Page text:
Question Video: Identifying the Acid Required to Make a Specific Salt | Nagwa Question Video: Identifying the Acid Required to Make a Specific Salt | Nagwa

Question Video: Identifying the Acid Required to Make a Specific Salt Chemistry • First Year of Secondary School

Salts can be made by reacting various metal compounds with acids. With which acid would sodium hydroxide react to produce sodium chloride?

03:36

Video Transcript

Salts can be made by reacting various metal compounds with acids. With which acid would sodium hydroxide react to produce sodium chloride?

This question deals with the production of a salt. A salt is an ionic compound made of cations and anions. Salts can be produced through various types of reactions involving acids. A few examples of these types of reactions would be an acid–base reaction, the reaction between an acid and a metal, or a reaction between an acid and a carbonate compound. The question tells us that the compound reacting with an acid would be sodium hydroxide, which is a base, not a metal or carbonate compound. So we know the reaction taking place will be an acid–base reaction.

Let’s have a look at what occurs in an acid–base reaction. In this type of reaction, we can expect an acid to react with a base to form a salt and water. An example of this would be the reaction between sulfuric acid, or H2SO4, aqueous and potassium hydroxide, or two KOH, aqueous to form the soluble salt potassium sulfate, or K2SO4, aqueous and water.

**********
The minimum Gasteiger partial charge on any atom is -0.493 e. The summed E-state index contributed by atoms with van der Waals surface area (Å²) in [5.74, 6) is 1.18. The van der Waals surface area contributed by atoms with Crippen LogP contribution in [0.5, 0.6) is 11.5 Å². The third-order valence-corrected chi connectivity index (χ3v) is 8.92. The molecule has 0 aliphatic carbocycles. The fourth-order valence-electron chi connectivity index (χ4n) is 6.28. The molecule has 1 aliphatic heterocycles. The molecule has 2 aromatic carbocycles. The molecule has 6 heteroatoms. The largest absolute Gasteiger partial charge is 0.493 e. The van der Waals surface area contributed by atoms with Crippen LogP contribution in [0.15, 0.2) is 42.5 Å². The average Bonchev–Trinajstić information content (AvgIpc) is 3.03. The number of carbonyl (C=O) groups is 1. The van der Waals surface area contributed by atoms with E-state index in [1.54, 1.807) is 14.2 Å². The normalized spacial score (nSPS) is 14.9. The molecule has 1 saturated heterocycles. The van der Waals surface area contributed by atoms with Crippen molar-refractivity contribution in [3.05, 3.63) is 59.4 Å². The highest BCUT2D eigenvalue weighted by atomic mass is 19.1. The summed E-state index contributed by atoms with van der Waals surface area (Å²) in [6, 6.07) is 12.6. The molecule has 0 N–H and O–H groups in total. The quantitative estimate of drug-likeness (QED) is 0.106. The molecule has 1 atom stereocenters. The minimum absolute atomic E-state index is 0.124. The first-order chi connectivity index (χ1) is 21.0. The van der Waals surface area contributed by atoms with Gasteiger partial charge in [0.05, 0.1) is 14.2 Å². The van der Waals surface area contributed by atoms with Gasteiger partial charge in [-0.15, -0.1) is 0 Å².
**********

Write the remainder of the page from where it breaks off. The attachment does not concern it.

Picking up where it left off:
Let’s have a closer look at this pattern so we can determine how sodium chloride, with a chemical formula of NaCl, can be formed from a reaction with our base, sodium hydroxide, with the chemical formula NaOH, and an acid whose chemical formula we do not yet know. We can see the salt formed in this example contains potassium cations, which originated from the base. So the salt formed in an acid–base reaction receives its cation from the reactant behaving as a base, while the anion of the salt, which in this case is the sulfate ion, originates from the substance behaving as an acid. So, in an acid–base reaction, the salt formed will acquire its anion from the substance behaving as an acid.

Using this pattern, let’s predict the acid that would react with sodium hydroxide to produce sodium chloride. We know that our base, sodium hydroxide, will be a reactant in this equation, with the soluble salt sodium chloride being a product, in addition to water. To find the chemical formula of our unknown acid, let’s use the chemical formula of our salt. We know that the sodium cations present in sodium chloride originated from our base, sodium hydroxide. Therefore, the chloride ions present in our salt must have originated from our acid. So our unknown acid must contain chloride ions.

To complete the chemical formula for our unknown acid, we can use the definition of a Brønsted–Lowry acid, which is a substance that does or can lose protons in a reaction, where protons in this definition refers to hydrogen ions. Therefore, our acid also contains hydrogen ions. So the chemical formula for our acid can be rewritten as HCl. HCl is the chemical formula for hydrochloric acid.

Therefore, the acid that would react with sodium hydroxide to produce sodium chloride is hydrochloric acid.

Join Nagwa Classes

Attend live sessions on Nagwa Classes to boost your learning with guidance and advice from an expert teacher!

  • Interactive Sessions
  • Chat & Messaging
  • Realistic Exam Questions

Nagwa uses cookies to ensure you get the best experience on our website. Learn more about our Privacy Policy